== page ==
21 February 2014
Transcript - #2014011, 2014

Interview with Kieran Gilbert, Sky News

SUBJECTS: G20, healthcare, workplace law

PRESENTER:

Mr Hockey, thanks for your time. You are hosting your colleagues from the G20 this weekend. What outcomes do you want to see from the G20 summit?

TREASURER:

We need to focus on growing the global economy. Only through growth are we going to create more jobs. The fact is that we are working towards a goal, an identifiable and real goal, that is to increase the growth of the global economy. Putting a number on it is a key challenge over the next few days – as is having a realistic pathway to do it. What does this mean? It means we are each given a task to go forward with, to have changes in our own economies, to grow our local economies and therefore grow the global economy.

PRESENTER:

You've had your proposal to 'put a number on it' endorsed by the IMF chief Christine Lagarde. That must be encouraging for you on the eve of the summit?

TREASURER:

It is a step in the right direction. We have got to have agreement between us; there is no single decision-maker in this body. You have got the 20 biggest economies in the world sitting around the table and they represent 85 per cent of the world economy and we have got to get an agreement. We will see how that pans out, but it is certainly going to be a busy few days. The benefit to everyday Australians is significant - Australians and people around the world have to believe that tomorrow is going to be better and more prosperous than today. Therefore, if they do believe that - if it is going to happen - then they are prepared to invest and create jobs for others in the community.

PRESENTER:

There have been proposals from European nations for tighter market integrity rules, also for a financial transactions tax. This would further tighten the post-GFC governance arrangements. You are not so convinced on those particular proposals. Why is that?

TREASURER:

Instinctively, I don't like more regulation. I prefer better regulation and hopefully less regulation. I, instinctively, don't like more tax. Ultimately, the higher the taxes, the less economic activity and fewer jobs. What we have got to focus on is how we can get Governments to live within their means and how we can empower the private sector to grow and create more jobs in a way that delivers the revenue that allows us to provide the essential services for our nations that the community expects.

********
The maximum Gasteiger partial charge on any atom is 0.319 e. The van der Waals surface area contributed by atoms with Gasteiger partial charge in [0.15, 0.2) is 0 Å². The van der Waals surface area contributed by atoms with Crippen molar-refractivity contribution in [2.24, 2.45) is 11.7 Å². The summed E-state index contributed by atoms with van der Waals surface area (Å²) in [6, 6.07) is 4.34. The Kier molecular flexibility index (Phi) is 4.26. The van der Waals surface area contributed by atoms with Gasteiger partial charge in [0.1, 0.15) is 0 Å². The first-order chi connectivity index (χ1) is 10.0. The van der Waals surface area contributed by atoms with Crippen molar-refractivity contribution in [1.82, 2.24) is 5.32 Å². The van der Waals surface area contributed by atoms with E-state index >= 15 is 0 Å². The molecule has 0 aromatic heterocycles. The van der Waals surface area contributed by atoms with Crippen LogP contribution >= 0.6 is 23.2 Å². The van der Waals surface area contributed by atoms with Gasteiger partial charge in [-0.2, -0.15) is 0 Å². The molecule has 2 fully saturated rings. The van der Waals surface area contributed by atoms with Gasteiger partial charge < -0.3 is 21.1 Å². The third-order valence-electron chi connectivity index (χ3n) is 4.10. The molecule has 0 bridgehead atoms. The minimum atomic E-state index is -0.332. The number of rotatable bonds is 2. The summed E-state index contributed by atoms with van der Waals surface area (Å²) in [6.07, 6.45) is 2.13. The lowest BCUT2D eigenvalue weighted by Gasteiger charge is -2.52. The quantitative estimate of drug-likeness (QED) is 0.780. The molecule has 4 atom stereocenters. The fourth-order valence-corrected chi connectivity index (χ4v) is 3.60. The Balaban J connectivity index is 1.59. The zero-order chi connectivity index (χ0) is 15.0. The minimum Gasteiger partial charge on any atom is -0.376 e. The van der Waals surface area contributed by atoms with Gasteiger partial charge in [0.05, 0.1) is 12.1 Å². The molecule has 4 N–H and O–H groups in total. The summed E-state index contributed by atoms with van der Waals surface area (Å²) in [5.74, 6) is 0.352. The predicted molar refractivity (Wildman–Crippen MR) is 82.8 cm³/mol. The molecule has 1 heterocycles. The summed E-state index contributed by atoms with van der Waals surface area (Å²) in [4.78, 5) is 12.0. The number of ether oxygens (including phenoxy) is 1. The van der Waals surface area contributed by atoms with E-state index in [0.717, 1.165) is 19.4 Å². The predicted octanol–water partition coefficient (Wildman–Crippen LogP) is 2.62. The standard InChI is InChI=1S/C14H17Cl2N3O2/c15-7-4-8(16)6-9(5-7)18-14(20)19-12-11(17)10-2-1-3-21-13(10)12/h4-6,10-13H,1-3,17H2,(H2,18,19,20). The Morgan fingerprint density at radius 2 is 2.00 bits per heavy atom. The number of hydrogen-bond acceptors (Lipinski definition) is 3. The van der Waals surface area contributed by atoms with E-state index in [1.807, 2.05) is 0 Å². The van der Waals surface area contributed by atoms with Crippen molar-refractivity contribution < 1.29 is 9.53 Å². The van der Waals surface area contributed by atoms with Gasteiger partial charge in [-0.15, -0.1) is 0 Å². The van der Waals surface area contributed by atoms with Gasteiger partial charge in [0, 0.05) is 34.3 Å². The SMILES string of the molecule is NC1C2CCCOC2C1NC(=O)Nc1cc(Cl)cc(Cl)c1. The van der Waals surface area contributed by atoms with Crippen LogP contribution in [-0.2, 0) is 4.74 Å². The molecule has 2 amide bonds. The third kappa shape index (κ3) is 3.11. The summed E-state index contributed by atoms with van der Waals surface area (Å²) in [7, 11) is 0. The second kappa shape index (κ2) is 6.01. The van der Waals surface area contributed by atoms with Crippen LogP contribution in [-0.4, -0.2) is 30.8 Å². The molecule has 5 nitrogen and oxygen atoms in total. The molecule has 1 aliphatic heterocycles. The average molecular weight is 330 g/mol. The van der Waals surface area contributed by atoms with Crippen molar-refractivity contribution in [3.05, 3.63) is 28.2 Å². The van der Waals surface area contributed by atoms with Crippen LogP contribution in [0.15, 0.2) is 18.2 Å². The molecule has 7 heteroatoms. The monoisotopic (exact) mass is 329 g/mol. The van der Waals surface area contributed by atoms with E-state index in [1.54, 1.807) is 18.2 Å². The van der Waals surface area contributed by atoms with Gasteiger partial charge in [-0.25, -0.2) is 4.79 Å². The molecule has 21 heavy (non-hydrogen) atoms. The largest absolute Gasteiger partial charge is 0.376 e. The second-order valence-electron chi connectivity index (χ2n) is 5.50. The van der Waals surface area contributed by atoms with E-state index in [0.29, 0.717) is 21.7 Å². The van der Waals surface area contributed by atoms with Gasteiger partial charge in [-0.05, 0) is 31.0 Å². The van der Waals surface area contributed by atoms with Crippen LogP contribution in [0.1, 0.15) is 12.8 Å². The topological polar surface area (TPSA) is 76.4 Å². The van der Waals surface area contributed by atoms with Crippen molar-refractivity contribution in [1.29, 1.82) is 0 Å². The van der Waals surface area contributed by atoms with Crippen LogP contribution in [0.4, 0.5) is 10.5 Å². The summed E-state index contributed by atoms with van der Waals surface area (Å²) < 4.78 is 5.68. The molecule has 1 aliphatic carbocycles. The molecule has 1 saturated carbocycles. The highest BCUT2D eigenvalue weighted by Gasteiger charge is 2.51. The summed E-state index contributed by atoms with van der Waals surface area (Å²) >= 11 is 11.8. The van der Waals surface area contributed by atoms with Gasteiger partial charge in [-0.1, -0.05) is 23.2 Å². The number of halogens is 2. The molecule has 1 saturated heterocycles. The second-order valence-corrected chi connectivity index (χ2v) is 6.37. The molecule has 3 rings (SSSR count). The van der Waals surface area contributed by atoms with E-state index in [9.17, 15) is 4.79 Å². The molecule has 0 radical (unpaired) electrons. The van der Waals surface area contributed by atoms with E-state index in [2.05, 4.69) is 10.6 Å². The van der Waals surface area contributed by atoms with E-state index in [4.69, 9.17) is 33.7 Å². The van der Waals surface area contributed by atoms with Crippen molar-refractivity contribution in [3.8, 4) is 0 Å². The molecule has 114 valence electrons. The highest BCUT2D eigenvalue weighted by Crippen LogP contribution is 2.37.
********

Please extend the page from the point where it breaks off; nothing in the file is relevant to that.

PRESENTER:

You are taking your argument on infrastructure to the world stage with the G20 Ministers. Do they have the capacity - like you argued earlier in the week with your New South Wales counterpart Mike Baird - to recycle Commonwealth assets and Government assets at the State level? Do other countries have that same capacity that you argue Australia and our States do?

TREASURER:

They do. Many countries do. Governments are not going to be able to meet the financing bill - for not only new infrastructure, but for the maintenance of existing infrastructure - because Governments around the world have run out of money. We have to turn to the private sector and the private sector is awash with money; the private sector here in Australia has plenty of money. Superannuation funds are heading towards $3 trillion of money under management here in Australia. What we have got to do is give them the product that allows them to invest money of mums and dads into Australian assets. The best way to do that is to give them the assets government owns, say 'come and buy these assets', so the Government can take the money and build the new assets of tomorrow that, in turn, will generate the income and jobs that are going to grow the economy.